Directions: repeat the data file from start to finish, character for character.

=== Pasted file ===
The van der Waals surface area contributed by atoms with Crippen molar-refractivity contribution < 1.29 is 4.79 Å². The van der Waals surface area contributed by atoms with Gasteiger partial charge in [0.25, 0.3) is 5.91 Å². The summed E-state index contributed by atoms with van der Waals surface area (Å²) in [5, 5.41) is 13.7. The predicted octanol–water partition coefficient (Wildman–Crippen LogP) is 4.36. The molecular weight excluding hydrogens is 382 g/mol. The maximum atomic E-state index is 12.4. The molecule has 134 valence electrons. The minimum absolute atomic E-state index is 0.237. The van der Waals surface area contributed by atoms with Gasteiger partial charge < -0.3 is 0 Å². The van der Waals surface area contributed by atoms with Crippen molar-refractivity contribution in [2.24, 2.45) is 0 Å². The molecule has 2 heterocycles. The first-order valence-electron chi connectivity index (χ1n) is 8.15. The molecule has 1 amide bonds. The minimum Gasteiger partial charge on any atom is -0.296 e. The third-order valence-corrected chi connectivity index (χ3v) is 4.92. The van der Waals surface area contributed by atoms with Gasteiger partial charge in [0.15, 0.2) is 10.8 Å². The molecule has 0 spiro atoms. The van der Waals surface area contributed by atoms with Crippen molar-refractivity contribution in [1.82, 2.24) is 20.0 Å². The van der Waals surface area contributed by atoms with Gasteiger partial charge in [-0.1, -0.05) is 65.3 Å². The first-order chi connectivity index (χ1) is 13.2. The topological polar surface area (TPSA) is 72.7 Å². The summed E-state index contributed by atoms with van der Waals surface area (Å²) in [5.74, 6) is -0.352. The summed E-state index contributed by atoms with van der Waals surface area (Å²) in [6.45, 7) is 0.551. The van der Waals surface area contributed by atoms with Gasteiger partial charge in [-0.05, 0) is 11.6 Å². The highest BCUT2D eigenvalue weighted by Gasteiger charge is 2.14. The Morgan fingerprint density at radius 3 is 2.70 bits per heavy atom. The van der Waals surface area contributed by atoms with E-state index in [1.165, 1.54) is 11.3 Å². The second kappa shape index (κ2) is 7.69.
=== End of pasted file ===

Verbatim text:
The van der Waals surface area contributed by atoms with Crippen molar-refractivity contribution < 1.29 is 4.79 Å². The van der Waals surface area contributed by atoms with Gasteiger partial charge in [0.25, 0.3) is 5.91 Å². The summed E-state index contributed by atoms with van der Waals surface area (Å²) in [5, 5.41) is 13.7. The predicted octanol–water partition coefficient (Wildman–Crippen LogP) is 4.36. The molecular weight excluding hydrogens is 382 g/mol. The maximum atomic E-state index is 12.4. The molecule has 134 valence electrons. The minimum absolute atomic E-state index is 0.237. The van der Waals surface area contributed by atoms with Gasteiger partial charge < -0.3 is 0 Å². The van der Waals surface area contributed by atoms with Crippen molar-refractivity contribution in [2.24, 2.45) is 0 Å². The molecule has 2 heterocycles. The first-order valence-electron chi connectivity index (χ1n) is 8.15. The molecule has 1 amide bonds. The minimum Gasteiger partial charge on any atom is -0.296 e. The third-order valence-corrected chi connectivity index (χ3v) is 4.92. The van der Waals surface area contributed by atoms with Gasteiger partial charge in [0.15, 0.2) is 10.8 Å². The molecule has 0 spiro atoms. The van der Waals surface area contributed by atoms with Crippen molar-refractivity contribution in [1.82, 2.24) is 20.0 Å². The van der Waals surface area contributed by atoms with Gasteiger partial charge in [-0.1, -0.05) is 65.3 Å². The first-order chi connectivity index (χ1) is 13.2. The topological polar surface area (TPSA) is 72.7 Å². The summed E-state index contributed by atoms with van der Waals surface area (Å²) in [5.74, 6) is -0.352. The summed E-state index contributed by atoms with van der Waals surface area (Å²) in [6.45, 7) is 0.551. The van der Waals surface area contributed by atoms with Gasteiger partial charge in [-0.05, 0) is 11.6 Å². The highest BCUT2D eigenvalue weighted by Gasteiger charge is 2.14. The Morgan fingerprint density at radius 3 is 2.70 bits per heavy atom. The van der Waals surface area contributed by atoms with E-state index in [1.165, 1.54) is 11.3 Å². The second kappa shape index (κ2) is 7.69.